I had never been more nervous in my life. I had to face a real patient, alone, and be able to conduct a professional examination without having the time to plan anything.

Feeling like a convicted criminal waiting for execution, I put on my white coat hoping it would give me the confidence and strength to get through this ordeal so that I could cry about it later.

The patient was a woman in her 50’s that had a history of multiple illnesses and surgeries of which some were due to a doctor’s negligence. She had been in hospital numerous times, and almost every time, she had volunteered for a student’s practice examination. So, she knew the routine better than me!

Luckily, she was an extremely kind-hearted person and wasn’t bothered by my nervous, indecisive “What should I do next” appearance. And the understanding from her somehow gave me the courage for a better performance.

And as the session continued, I became more relaxed as I realized the situation wasn’t as bad as I thought. In fact, I enjoyed it. I got a strong sensation that I was in the right place, nevermind the little stumbles I could make in the process of learning.

We did the required examinations in a little over the scheduled hour, but we spent another hour just talking since neither of us was in a hurry. She talked openly about her experiences as a patient, about the malpractice she had faced. The subjects changed as we discussed about medicine and my studies – she was surprized to hear she was my first patient. Ultimately, we ended up reflecting on attitudes towards life in general.

As we were finally finished, the woman thanked me for everything, said that I should always stay as empathic and open to different thoughts and experiences as I seem to be now. With tears in her eyes, she said: “You’re going to be a wonderful doctor” and warmly hugged me.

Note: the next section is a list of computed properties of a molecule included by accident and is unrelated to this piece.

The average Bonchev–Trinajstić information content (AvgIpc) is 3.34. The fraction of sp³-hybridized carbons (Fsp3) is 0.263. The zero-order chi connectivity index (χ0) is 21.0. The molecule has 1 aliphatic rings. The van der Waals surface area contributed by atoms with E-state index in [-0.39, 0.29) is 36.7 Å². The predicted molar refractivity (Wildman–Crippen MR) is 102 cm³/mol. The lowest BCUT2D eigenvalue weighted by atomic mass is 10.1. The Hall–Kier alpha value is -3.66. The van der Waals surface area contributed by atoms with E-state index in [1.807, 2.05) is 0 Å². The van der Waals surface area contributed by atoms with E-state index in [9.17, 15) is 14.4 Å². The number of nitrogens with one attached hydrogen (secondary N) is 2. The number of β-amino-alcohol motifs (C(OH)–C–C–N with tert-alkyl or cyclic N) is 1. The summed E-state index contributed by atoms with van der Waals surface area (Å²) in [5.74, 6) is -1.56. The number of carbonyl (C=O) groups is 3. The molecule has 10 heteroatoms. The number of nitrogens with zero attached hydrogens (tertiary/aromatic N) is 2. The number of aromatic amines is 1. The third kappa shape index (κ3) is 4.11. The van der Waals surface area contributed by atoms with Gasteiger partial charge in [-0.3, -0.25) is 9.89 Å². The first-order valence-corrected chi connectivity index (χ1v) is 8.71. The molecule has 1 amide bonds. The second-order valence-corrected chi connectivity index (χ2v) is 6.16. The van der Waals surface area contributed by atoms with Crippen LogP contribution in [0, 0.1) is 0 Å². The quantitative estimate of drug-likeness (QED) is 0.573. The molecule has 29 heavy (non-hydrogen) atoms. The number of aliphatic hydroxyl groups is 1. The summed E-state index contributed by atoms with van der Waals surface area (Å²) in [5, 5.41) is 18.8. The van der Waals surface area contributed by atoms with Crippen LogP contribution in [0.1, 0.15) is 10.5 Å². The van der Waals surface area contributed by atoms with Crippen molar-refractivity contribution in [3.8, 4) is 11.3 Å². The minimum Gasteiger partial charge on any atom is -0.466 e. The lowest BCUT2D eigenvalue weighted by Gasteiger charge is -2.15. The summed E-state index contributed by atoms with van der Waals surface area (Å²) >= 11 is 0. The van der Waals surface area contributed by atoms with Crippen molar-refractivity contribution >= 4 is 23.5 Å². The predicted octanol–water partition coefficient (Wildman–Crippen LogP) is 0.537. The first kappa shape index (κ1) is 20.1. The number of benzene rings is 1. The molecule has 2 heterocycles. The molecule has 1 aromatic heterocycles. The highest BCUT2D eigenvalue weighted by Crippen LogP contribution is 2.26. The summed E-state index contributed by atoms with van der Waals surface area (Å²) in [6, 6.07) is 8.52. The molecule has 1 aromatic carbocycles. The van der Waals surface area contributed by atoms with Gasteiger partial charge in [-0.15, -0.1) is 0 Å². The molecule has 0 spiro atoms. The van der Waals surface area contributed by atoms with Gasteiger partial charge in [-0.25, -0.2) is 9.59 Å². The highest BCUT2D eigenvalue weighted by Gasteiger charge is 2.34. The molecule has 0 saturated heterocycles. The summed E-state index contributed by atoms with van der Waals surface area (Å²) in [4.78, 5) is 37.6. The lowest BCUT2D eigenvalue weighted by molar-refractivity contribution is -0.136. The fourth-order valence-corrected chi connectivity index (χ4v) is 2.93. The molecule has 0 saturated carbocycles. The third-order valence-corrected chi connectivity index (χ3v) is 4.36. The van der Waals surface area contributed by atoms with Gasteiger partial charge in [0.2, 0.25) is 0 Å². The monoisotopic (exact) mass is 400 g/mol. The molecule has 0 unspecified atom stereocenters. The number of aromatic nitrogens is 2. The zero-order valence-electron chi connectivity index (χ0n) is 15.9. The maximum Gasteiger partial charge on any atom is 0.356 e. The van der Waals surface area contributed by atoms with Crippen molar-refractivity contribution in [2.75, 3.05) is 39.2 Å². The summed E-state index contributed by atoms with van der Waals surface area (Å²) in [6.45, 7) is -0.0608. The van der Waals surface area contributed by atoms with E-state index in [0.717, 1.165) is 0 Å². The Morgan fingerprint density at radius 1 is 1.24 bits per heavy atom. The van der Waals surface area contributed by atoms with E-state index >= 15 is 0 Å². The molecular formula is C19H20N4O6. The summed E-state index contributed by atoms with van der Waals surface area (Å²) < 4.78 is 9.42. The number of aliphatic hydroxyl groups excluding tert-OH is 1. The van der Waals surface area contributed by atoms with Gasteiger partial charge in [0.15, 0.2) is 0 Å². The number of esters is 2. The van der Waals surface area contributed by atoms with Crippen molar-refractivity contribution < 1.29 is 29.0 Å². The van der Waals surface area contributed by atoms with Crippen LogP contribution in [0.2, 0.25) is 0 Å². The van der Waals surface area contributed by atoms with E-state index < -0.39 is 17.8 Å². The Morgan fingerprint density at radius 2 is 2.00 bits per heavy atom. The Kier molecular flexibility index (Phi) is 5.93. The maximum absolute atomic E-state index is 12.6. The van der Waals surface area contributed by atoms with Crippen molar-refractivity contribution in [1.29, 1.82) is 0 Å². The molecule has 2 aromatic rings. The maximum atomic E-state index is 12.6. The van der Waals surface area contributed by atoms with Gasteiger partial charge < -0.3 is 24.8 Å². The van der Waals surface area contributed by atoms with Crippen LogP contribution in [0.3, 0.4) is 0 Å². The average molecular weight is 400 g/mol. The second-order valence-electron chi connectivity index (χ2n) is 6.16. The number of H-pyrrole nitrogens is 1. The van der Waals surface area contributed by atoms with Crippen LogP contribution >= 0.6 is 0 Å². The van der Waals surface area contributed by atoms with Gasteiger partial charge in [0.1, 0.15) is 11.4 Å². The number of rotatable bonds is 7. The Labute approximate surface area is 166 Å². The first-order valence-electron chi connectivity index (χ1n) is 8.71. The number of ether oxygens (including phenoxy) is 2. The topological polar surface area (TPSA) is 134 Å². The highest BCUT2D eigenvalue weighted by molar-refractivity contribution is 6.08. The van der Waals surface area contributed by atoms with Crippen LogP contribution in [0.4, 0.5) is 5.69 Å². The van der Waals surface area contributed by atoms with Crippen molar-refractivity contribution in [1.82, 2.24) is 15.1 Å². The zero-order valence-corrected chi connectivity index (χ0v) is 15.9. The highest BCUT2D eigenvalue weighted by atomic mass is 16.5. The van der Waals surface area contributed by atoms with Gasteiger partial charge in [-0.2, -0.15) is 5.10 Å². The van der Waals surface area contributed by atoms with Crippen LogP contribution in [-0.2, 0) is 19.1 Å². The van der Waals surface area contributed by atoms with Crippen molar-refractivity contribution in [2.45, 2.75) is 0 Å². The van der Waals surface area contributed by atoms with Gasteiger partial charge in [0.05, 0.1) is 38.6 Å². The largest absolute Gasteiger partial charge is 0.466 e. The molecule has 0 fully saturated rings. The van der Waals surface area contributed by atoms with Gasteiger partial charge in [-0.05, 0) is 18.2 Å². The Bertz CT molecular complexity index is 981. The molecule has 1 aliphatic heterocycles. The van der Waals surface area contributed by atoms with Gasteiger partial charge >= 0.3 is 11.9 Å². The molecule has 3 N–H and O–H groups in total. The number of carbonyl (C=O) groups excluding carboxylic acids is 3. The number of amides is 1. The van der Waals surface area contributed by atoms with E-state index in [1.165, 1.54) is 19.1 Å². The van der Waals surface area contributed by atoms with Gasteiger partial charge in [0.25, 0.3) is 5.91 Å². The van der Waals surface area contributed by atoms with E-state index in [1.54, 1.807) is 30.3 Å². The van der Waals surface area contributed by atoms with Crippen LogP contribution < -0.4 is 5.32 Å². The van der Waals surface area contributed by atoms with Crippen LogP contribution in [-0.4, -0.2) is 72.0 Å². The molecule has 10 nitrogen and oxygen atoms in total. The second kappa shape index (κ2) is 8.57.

Yes. This is what I want to do with my life.

Because of my disastrous habit of forgetting things, I’ve made a wise choice and purchased a coffeemaker with a thermos pot so that the machine shuts off by itself instead of constantly heating the pan. This probably has prevented numerous calls to the fire department, but I keep forgetting – not everyone has such a coffeemaker.

My sister and I slept over at our brother’s apartment and pretty early in the morning, left to spend the day at an amusement park. A fun day, we had a lot of laughs; especially when we got back late in the evening and smelled scorched coffee all the way to the hallway. (All the way to the hallway – that’s kind of fun to say. ..And that rhymed! Wow, I’m a genious. And why, yes, I am extremely tired.)

Apparently, we were so excited about all the fun we were going to have that no-one remembered to turn off the coffeemaker. It was just the way we left it; only the contents had changed a bit. (And again – a rhyme! I have a brilliant poet in my subconscious. …Get it out of there! I need antibiotics or something.)

In the bottom of the coffee pot, there was this eerie-looking, sticky, black goo that looked like it was planning its way out to feed on people’s souls. We tried to dare our brother to drink.. umm.. eat? To ingest some of it but for some reason, he refused. Maybe he wanted to wait until we found a way to kill it.

And this is my brother who has cracked a walnut with his bare forehead, drank a glass of soapy water, and walked on the railing of a very high bridge, all on a dare. So, that goo was rather nasty and I’m sincerely glad our brother didn’t try it and turn into a rabid, blood-thirsty, mindless zombie-mutant, which I am fairly confident would have happened if he had touched the substance.

So, we called an exorcist and with his help, managed to confine that sinister creature to a small pillbox that we then dunked in rock salt and gasoline. With certain rituals, we burned it with a picture of Hitler and Hannibal Lecter kissing – poor Hitler lost his tongue. That should send it deep, deep in the lowest, darkest corner of the underworld where it came from.

Ok, maybe I exaggerated a little – Hitler didn’t lose all of his tongue.

Oh, it’s so good to be weird once in a while! (In case you are worried: no, I’m not in psychosis. At least I don’t think so. It’s not my fault that the government has planted a bug in my brain that makes me write these silly things… Ok, ok, I’ll stop now. But this is SO much fun, try it!)

Maybe it’s time for me to go to sleep, what do you think?

Mornings on Autopilot

When I wake up in the morning, I don’t actually wake up. I’m on autopilot that’s programmed to get me through my morning routines in time while my brain is still asleep. Sometimes, things get a little difficult.